Seven Questions with... Mia Dibe

Mia Dibe

Mia Dibe

This week we meet Mia Dibe, a UCL alumna and architect who was recently named MIT Technology Review Innovator Under 21. Here, she chats to us about her interest in the built environment and shares her top recommendations for what museums to see in London.

What are you studying, why are you interested in this subject and what do you plan to do in the future?

I pursued a Master’s at UCL in smart cities and urban analytics and graduated with merit in 2020. I am passionate about anything that touches the built environment and shapes our world, the designed systems in all their intricacies and the impact they have to our daily lives. Coming from an architectural background, I wanted to challenge myself and transition to technology. I developed an interest in researching how data-driven solutions with machine learning applications have the power to drive efficiencies and innovations in the Architecture, Engineering and Construction (AEC) sector.

What is the most interesting thing you’ve done, seen or got involved with while at UCL?

Although I joined clubs and societies, my favourite Wednesday evening activity was attending the weekly CASA seminar series followed by the Bartlett International Lecture Series at the School of Architecture in Gordon Street. I was exposed to a wide spectrum of topics around geographic systems, cities and urbanism, followed by a rich palette on architecture, space and urbanism.

Have you discovered any hidden gems during your time at UCL?

It is by no means ’hidden’ but I spent most of my campus time at the Student Centre. This is where I nurtured my friendships and forged knowledge in interdisciplinary subjects through brilliant peers and groupwork.

Give us your top three things to do/see/go to in London:

  • Art museums are a must if you are an enthusiast - I’d prioritise all the museums in South Kensington for art and science, but also the Tate Modern.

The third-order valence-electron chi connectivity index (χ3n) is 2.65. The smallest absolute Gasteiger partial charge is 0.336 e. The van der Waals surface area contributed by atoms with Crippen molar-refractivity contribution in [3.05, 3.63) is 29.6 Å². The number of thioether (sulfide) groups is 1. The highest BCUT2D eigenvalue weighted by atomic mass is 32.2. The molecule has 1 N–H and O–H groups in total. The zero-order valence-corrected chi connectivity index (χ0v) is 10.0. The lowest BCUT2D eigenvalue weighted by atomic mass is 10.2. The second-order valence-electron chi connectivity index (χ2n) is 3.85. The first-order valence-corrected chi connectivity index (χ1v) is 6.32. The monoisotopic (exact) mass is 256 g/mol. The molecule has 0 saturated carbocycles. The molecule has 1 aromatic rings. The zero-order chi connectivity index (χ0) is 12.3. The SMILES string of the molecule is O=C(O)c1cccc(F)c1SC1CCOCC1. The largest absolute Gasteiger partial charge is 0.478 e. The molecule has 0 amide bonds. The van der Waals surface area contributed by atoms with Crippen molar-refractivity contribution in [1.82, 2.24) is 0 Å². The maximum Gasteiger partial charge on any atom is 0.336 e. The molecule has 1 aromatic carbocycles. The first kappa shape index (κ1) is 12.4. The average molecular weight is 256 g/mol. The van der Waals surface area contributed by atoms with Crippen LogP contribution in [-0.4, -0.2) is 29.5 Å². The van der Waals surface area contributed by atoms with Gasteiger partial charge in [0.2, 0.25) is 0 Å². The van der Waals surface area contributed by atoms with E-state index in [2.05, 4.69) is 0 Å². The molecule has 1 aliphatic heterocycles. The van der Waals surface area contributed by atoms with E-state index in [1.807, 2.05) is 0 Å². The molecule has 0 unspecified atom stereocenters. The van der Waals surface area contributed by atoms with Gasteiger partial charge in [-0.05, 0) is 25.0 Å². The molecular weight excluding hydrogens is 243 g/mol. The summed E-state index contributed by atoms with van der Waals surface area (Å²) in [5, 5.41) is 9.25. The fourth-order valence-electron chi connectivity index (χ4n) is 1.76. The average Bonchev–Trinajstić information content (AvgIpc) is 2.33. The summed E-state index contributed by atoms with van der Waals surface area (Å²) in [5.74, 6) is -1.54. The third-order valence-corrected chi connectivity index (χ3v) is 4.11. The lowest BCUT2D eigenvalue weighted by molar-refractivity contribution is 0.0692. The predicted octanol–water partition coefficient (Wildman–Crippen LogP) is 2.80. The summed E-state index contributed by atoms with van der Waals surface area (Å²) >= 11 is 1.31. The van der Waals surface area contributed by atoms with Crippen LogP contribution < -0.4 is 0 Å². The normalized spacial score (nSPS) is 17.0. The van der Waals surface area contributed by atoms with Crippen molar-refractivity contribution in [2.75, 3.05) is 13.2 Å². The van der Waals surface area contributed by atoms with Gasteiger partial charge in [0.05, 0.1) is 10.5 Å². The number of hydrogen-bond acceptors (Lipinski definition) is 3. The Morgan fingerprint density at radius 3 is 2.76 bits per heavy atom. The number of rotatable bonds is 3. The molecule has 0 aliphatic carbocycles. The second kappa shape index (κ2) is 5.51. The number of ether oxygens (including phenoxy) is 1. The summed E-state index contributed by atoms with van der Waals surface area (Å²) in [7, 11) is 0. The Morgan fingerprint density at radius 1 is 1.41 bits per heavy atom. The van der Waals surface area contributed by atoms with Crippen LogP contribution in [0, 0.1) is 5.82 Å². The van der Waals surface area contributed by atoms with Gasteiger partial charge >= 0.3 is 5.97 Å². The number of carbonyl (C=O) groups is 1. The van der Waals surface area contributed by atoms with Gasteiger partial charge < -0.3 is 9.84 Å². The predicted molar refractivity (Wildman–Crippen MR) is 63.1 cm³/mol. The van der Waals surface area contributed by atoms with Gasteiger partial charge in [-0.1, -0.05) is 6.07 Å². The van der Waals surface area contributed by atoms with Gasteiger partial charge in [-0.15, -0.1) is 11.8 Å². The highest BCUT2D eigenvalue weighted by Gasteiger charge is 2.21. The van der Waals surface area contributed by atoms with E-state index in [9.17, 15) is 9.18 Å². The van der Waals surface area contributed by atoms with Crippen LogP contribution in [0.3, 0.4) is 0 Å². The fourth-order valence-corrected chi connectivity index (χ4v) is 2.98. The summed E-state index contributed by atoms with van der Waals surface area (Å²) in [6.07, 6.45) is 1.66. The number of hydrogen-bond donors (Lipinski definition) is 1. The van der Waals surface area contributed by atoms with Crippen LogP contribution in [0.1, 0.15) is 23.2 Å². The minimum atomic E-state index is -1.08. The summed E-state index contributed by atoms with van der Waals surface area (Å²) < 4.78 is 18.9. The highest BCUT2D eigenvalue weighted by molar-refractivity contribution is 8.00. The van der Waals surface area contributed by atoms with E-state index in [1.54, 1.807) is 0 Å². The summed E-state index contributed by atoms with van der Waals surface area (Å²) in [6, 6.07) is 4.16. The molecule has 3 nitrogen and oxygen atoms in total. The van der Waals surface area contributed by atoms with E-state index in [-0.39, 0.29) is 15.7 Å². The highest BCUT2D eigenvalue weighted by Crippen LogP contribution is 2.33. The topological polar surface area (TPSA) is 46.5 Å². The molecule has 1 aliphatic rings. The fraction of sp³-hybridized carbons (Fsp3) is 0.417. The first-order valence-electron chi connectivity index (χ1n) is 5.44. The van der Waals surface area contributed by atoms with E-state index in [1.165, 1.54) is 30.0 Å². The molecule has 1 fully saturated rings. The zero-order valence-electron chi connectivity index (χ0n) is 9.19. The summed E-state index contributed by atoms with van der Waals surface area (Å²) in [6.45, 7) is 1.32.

• Food markets or Sunday markets for wandering around the capital - my favourite ones are Borough Market and Brick Lane Market.
  • It might be stating the obvious but a small picnic in one of the many parks is vital. A personal preference for those in West London, but in general English parks and gardens are wild and romantic.
  • What’s one thing you’d like to see in a post-Covid world?

    Public and private spaces that are specifically and flexibly designed to cater for social distancing or that take into consideration spatial lessons learnt from Covid. It frustrates me to see that new buildings or office projects are still following pre-Covid rigid layouts. The spaces we use are relative and should evolve with us.

    Who inspires you and why?

    Tough question to answer depending on the fields or situations I’ve dealt with. More related to the context of my Master’s thesis, I’ve been inspired lately by the work of Stanislas Chaillou, which encapsulates AI’s gradual encounter with architecture and integration into the practice. Stanislas’s experimental creativity and theoretical manifesto frames the age of AI in architecture, which is an increasingly popular topic in today’s times.

    What would it surprise people to know about you?

    I sometimes experience synaesthesia. It is a neurological trait or condition that results in a joining or merging of senses that aren’t normally connected. For example, I can see sound, a specific noise has a shape and colour - Monday has a specific smell and taste.

     


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